A study conducted by researchers at the University of Toronto highlights the enormous damage that can be caused by common teeth whitening agents.
Recently published in Nature Scientific Reports , the study evaluated the damage to dental cells caused by the use of carbamide peroxide teeth whitening treatments.
The study found that a recommended application of only 10% carbamide peroxide gel on teeth (formulations that also contain 35% carbamide peroxide gel are on sale online)
reduces the protein content of the enamel by up to 50%.
Whiteners literally wreak havoc on your teeth
"We have always been interested in the whitening effect of teeth based on peroxide. In particular, the effect on the tooth structure and its link with sensitivity, "he says Laurent Bozec, author of the study and associate professor at the University of Toronto School of Dentistry.
In this research we wanted to further understand the impact on the enamel itself and deep within the pulp.Laurent Bozec
Prior to this study, Bozec looked at the effect of using hydrogen peroxide in root canal treatment. On that occasion he discovered that he was causing collagen damage locally. This led him to investigate how the peroxide contained in tooth whiteners penetrates through the enamel and dentin before reaching the dental pulp. And he has verified what damage he can cause along the way.
The study found that the loss of enamel protein content leads to greater penetration of the whitening agent into the tooth and can lead to increased dental pulp cell mortality.
The team used an internal dentin perfusion chamber to make the measurements. At carbamide peroxide concentrations around 35%, the researchers found that the dental pulp cells did not survive the exposure.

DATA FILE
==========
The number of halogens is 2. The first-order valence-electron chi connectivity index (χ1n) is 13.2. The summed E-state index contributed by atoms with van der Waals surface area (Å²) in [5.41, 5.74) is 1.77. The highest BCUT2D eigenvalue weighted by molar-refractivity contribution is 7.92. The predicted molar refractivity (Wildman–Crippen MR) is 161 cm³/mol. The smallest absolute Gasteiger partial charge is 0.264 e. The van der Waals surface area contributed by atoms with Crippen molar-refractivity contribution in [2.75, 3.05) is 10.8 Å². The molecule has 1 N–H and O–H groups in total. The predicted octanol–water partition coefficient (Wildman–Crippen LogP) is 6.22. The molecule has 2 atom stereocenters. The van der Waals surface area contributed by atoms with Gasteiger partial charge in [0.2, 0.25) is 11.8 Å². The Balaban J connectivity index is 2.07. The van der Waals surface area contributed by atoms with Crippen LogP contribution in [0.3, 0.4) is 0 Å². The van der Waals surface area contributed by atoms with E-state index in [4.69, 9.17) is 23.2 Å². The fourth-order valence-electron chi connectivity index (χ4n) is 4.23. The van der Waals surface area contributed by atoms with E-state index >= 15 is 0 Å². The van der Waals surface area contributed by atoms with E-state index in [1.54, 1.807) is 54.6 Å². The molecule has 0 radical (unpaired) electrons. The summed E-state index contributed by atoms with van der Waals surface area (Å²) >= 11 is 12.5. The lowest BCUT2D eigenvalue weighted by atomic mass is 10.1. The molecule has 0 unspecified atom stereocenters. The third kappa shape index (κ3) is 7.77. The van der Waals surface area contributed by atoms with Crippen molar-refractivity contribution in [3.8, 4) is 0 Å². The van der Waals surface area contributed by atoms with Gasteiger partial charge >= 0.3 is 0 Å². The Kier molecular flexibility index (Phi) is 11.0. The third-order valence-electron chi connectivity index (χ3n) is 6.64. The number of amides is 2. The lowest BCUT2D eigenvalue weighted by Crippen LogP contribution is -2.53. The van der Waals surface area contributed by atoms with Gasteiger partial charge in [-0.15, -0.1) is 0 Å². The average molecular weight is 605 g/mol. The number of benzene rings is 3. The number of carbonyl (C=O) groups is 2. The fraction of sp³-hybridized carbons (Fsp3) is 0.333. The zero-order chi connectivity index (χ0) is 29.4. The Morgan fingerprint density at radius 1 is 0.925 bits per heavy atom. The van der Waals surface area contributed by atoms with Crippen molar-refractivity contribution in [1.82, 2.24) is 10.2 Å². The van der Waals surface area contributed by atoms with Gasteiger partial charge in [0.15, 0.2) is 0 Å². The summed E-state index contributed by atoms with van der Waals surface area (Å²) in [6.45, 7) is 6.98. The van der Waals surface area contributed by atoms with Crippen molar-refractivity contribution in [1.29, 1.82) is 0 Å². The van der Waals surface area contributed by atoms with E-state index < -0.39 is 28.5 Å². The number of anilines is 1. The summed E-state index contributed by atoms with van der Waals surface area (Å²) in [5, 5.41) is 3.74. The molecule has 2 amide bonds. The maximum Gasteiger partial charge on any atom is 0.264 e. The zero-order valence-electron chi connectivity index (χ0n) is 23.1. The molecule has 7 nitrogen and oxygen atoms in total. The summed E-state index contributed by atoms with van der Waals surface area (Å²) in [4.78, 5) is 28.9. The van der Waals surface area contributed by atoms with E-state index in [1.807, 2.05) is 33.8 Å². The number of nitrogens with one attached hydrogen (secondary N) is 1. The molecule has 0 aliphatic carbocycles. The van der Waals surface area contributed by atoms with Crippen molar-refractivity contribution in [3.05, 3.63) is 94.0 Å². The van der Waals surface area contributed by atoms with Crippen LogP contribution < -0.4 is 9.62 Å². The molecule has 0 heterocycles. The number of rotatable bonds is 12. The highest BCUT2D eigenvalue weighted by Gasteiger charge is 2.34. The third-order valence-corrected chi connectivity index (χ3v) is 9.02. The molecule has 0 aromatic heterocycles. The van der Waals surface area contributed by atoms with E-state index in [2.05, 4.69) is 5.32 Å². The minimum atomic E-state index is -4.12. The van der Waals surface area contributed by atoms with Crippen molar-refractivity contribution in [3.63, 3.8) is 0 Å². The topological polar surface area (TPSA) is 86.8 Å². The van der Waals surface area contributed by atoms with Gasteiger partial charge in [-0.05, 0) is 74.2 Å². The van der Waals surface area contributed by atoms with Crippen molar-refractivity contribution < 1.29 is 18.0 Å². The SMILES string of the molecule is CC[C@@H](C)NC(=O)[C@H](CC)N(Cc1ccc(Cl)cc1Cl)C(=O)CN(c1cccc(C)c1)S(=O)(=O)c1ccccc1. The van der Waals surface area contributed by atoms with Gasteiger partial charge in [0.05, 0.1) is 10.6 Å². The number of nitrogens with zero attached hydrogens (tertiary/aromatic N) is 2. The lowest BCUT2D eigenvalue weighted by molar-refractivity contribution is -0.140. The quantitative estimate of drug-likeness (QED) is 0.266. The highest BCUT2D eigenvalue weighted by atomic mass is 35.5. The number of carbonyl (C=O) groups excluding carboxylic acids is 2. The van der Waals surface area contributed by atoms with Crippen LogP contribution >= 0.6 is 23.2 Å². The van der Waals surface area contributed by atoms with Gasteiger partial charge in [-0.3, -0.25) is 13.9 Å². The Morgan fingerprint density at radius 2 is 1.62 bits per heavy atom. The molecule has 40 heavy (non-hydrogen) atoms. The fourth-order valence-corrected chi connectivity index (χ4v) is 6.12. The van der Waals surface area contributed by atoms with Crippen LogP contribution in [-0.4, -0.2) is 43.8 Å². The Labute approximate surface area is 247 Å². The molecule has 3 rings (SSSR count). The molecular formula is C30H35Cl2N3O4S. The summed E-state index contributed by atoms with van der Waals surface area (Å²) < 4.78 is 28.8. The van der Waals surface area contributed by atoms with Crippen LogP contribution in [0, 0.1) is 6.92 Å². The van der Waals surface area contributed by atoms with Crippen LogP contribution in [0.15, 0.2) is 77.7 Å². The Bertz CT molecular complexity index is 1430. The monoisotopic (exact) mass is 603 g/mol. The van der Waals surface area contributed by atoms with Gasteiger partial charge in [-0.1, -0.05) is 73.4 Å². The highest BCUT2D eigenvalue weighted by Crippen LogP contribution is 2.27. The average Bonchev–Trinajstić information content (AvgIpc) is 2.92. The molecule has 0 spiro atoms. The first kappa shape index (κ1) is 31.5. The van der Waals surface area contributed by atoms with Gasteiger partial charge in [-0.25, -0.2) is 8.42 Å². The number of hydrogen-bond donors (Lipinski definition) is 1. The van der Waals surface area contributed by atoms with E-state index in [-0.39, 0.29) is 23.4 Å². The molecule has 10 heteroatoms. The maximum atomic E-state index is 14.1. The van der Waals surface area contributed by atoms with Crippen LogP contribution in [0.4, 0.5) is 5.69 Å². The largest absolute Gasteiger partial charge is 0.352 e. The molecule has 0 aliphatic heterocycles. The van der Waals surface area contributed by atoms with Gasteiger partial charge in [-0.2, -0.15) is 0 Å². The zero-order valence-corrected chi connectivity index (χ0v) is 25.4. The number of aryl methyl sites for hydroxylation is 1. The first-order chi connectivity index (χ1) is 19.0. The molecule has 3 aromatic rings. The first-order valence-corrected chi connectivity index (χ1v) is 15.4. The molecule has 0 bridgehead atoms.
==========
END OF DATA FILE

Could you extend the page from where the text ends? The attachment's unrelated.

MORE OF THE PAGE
Teeth whiteners: extensive and still unknown damage
"Many home teeth whitening products have a really high concentration of peroxide gel, yet little is known about what it does inside our teeth," says Bozec. “We believe this is the first study of its kind to show the extremely toxic effects of using a teeth whitening agent. Our hope is that people will opt for a lower concentration of peroxide if they really decide to use a teeth whitening product. "
Although using a lower peroxide concentration (e.g. 5%) would be less harmful to dental cells, consumers often opt for higher peroxide concentrations. Because? Obviously, to obtain an immediate whitening effect.
The researchers' recommendations
The study shows the need for a compromise between the peroxide concentrations used, the exposure time, the desired patient outcomes and the side effects encountered.
This mix should be tested in vivo before release to the market and patients should be made aware of the impact of these procedures on their oral health, the researchers recommend.
"There is the option of using a non-peroxide-based or controlled peroxide releasing agent that won't cause the same harm," says Bozec. "I believe this is the future of teeth whiteners."